I’m travelling abroad for work, without my children – is it OK to be feeling this happy?

New parents are often subject to extremely powerful and often contradictory new emotions. The surge in hormones, the all conquering nurturing instinct, buckets of adrenalin and potent endorphins all combine to create a heady soup of emotional upheaval. Perhaps the biggest struggle I have faced as a new parent is dealing with the overwhelming urge to love, protect and die for my little crazies at the same time as trying to reconcile the daily, often hourly, desire to get as far away from the little buggers as possible. This blog is dedicated to that struggle.


I have been away with work a couple of times since my daughter was born in 2010. Each time I found it really difficult. I took photos and videos of her on my trip and tried a few Skype link ups each time I was away. I found it hard though, particularly the Skype link ups. I found I just wanted to be there with her, bury my face in her soft curls, smell the sweet, earthy fragrance of her skin, give her a big bear hug and watch her face light up with those gorgeous little dimples.

And it is often late at night when it is the hardest, when I am sitting on my own in some desperate hotel room. It is at these times that I often find myself wondering what on earth I am doing. Becoming a parent has bought it into stark relief for me that the most important job in the world is not negotiating a new contract; it is not convincing your manager that a particular idea is worth investing in; it is not presenting data and statistics on company and staff performance; it’s not budgeting and it’s certainly not reporting. It’s none of this.

The most important job in the world for me is being there for my babies, to nurture, steer and guide; to be a stable and reassuring presence in a turbulent world; to be that person to calm the tantrums; to be that person to cuddle and reassure; to be one of only a few people in the whole world, that they can trust and rely on, and who they know will love them back, unconditionally. My company can get rid of me tomorrow, and I will likely be forgotten in a couple of years. But my family will know me to my grave and will remember me perhaps even beyond. I am working, whether consciously or not, towards creating a lasting legacy and footprint way beyond my brief physical time on this planet. This is a sobering thought and one which helps to put parenting, and its importance, into perspective.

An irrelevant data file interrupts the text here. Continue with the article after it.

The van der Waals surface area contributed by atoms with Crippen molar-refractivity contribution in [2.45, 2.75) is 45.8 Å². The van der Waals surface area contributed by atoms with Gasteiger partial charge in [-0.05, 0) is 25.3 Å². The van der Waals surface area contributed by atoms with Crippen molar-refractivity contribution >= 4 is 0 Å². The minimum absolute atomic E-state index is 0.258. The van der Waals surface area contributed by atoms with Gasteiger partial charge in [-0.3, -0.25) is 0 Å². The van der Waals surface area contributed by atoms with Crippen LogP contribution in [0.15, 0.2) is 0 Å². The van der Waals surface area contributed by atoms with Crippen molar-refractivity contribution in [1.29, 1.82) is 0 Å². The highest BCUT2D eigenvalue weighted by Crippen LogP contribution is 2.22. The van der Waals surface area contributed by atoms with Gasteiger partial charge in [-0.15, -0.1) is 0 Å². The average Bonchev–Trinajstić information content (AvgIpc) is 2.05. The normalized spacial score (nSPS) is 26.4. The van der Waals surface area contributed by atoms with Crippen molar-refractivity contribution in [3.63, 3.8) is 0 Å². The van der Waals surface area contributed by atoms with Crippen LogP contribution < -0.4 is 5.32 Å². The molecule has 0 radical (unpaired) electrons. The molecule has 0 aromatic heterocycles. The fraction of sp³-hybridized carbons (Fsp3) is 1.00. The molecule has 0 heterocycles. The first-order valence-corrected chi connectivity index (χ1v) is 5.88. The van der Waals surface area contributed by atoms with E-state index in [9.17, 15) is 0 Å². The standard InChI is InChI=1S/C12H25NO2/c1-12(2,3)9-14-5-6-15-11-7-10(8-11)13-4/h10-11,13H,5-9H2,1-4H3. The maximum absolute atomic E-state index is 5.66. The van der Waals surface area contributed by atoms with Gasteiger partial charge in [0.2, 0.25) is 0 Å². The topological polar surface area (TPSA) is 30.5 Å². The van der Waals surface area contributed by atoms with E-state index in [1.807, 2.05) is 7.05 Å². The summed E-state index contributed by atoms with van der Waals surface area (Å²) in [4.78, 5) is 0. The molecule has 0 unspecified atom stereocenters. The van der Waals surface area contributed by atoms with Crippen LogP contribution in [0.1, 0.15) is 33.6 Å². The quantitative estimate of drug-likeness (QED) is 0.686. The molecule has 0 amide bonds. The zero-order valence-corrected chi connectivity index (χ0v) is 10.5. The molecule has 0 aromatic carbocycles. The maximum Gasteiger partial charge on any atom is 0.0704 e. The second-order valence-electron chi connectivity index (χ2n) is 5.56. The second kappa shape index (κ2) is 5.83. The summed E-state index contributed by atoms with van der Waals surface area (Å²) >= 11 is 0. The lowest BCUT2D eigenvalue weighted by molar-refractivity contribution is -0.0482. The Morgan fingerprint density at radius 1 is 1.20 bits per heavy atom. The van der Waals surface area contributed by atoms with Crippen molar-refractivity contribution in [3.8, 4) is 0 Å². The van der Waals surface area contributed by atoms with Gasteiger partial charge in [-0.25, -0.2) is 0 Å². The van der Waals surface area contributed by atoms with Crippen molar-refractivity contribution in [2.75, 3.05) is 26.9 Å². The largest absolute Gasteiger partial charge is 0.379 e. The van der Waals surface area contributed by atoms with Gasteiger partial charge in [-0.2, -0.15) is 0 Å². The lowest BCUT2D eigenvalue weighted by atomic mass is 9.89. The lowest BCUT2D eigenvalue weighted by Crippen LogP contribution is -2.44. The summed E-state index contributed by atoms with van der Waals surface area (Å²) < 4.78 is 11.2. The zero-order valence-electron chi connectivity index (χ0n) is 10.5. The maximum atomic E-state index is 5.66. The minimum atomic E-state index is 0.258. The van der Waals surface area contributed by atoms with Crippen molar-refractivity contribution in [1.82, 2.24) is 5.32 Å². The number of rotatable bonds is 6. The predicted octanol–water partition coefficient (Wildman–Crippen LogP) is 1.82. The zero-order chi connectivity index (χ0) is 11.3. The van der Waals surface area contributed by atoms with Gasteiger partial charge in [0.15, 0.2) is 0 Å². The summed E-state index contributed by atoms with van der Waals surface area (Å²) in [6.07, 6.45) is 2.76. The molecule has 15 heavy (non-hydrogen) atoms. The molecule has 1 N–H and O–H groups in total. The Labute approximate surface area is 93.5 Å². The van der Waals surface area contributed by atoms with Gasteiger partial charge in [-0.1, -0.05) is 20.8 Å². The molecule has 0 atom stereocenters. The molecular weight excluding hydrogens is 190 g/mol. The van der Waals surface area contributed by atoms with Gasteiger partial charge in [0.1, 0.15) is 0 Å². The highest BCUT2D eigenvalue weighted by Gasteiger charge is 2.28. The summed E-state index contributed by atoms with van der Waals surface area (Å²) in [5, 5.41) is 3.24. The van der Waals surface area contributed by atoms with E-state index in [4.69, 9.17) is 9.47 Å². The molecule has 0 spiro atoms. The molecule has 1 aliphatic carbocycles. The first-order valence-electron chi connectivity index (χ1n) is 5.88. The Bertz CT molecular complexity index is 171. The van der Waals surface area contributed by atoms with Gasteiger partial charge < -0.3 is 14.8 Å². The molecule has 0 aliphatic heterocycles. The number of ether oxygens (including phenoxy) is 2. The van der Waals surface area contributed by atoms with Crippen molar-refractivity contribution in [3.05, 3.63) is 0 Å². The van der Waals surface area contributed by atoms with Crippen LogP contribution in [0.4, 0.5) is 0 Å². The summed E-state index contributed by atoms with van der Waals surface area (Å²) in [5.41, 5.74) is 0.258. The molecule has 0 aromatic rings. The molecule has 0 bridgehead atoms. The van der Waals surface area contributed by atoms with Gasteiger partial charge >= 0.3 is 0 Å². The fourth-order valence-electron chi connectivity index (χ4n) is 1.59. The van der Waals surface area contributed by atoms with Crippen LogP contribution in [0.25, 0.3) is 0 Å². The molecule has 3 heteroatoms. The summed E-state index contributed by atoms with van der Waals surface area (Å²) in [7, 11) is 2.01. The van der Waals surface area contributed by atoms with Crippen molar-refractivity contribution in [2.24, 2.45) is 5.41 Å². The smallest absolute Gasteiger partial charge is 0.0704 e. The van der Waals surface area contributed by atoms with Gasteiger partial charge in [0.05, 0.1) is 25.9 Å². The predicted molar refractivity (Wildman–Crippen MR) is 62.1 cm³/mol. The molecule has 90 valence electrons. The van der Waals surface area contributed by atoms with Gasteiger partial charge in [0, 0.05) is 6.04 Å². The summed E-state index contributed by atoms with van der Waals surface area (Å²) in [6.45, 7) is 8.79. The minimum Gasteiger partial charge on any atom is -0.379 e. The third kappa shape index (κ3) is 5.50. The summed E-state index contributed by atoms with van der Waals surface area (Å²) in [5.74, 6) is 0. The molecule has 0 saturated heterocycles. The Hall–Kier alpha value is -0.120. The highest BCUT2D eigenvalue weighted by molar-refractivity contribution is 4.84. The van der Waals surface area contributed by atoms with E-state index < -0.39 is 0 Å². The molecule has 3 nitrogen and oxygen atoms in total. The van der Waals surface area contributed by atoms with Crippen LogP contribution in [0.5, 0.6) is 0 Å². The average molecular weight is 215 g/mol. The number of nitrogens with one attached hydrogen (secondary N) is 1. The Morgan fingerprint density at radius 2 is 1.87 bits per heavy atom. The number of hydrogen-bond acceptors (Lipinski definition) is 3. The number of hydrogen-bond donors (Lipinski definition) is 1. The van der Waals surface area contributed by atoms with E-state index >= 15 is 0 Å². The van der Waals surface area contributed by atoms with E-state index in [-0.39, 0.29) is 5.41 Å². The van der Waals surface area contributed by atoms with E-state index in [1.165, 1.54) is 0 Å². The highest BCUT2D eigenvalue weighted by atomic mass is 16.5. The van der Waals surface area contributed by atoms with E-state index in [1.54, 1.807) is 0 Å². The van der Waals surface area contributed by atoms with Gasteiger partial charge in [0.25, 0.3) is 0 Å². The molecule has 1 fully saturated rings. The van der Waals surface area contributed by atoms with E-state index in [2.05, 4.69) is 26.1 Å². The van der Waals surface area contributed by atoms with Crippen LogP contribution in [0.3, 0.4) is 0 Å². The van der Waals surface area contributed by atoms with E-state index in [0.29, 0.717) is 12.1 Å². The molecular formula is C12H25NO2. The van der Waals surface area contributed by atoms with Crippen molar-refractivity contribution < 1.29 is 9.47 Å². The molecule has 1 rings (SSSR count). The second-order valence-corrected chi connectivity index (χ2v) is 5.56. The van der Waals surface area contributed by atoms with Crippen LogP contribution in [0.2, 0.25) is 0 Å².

And so there it is, those late night pangs of guilt. Yes, I know that by going on this trip I am providing an income for the family, and yes I know I am securing a roof over their heads and yes I also know I am helping to invest in their futures. But the one inescapable truth is that I am not there for them AT THAT VERY MOMENT. And for babies and toddlers it is all about the here and NOW. And when they are young they are changing all the time, and a week in their world is equivalent to 3 months in ours. One of the worst emails I ever received was during one of these trips when my daughter first became mobile. The email was from my wife. It simply said

Emily has just started ROLLING! I put her down in the bathroom, and before I knew it she had rolled all the way down the hallway! She was grinning all the way! Thought you would like to know that xx”

Now this may seem a stupid thing to get emotional over (it’s not even walking!), but reading that, in my lonely hotel room, made the tears flow. Here I was, stuck in some stupid meeting about company performance, and I had missed the moment my daughter had become mobile, my own beautiful little rolling pin! And I could imagine her little curls and dimples, tumbling over and over, gleeful at discovering this new found trick, her very first experiment with personal freedom. And I was not there to pick her up, give her a hug and tell her how brilliant she was.

And this is all true. And I love my daughter (and now son too) beyond words, both when I am away from them, but also (more so) when I am with them.

But here is the thing. There are also days when I would happily sell my children on eBay to the highest bidder. This is because they are EXTREMELY HARD WORK. Children mean the relinquishing of your own life and needs, they mean endless nappy changes, petty squabbles, change mat fights, noise, clutter, sickness, trips to the hospital, chaotic dinner times, stressful bed times and mess. And that’s not to mention the tantrums, the sleep deprivation, the teething, the colic, the screaming, the horror, THE HORROR!

In all of my adult life – a life that has at times seen me negotiating with warlords, armed rebel groups and government staff in different countries, working in disaster affected communities in some of the poorest places in the world, managing mass redundancies, disciplinary processes and fraud cases – I have never walked out of a room because a conversation is proving too difficult. Since having children however I have had to walk out of the room twice because I could feel the anger and stress surge up like a fountain. Children are programmed to be parasitic, selfish and utterly self absorbed. They have to be, otherwise they would not survive. But boy this is a drain, particularly if you have two (or more) of the little horrors and you, yourself are also having a bad day.

So in this context, trips away can take on a new, happy meaning for me. A break from the chaos, SLEEP, the return of my own personal space, MORE SLEEP, running to my own rhythm, adult conversations, the ability to just pop out somewhere, go for breakfast / lunch / dinner without having to apologise for re-painting the walls a shade of bolognaise red, EVEN MORE SLEEP and the ability to move between places without having assorted children hanging off my trouser legs – heck I could even go for a pint and READ A NEWSPAPER!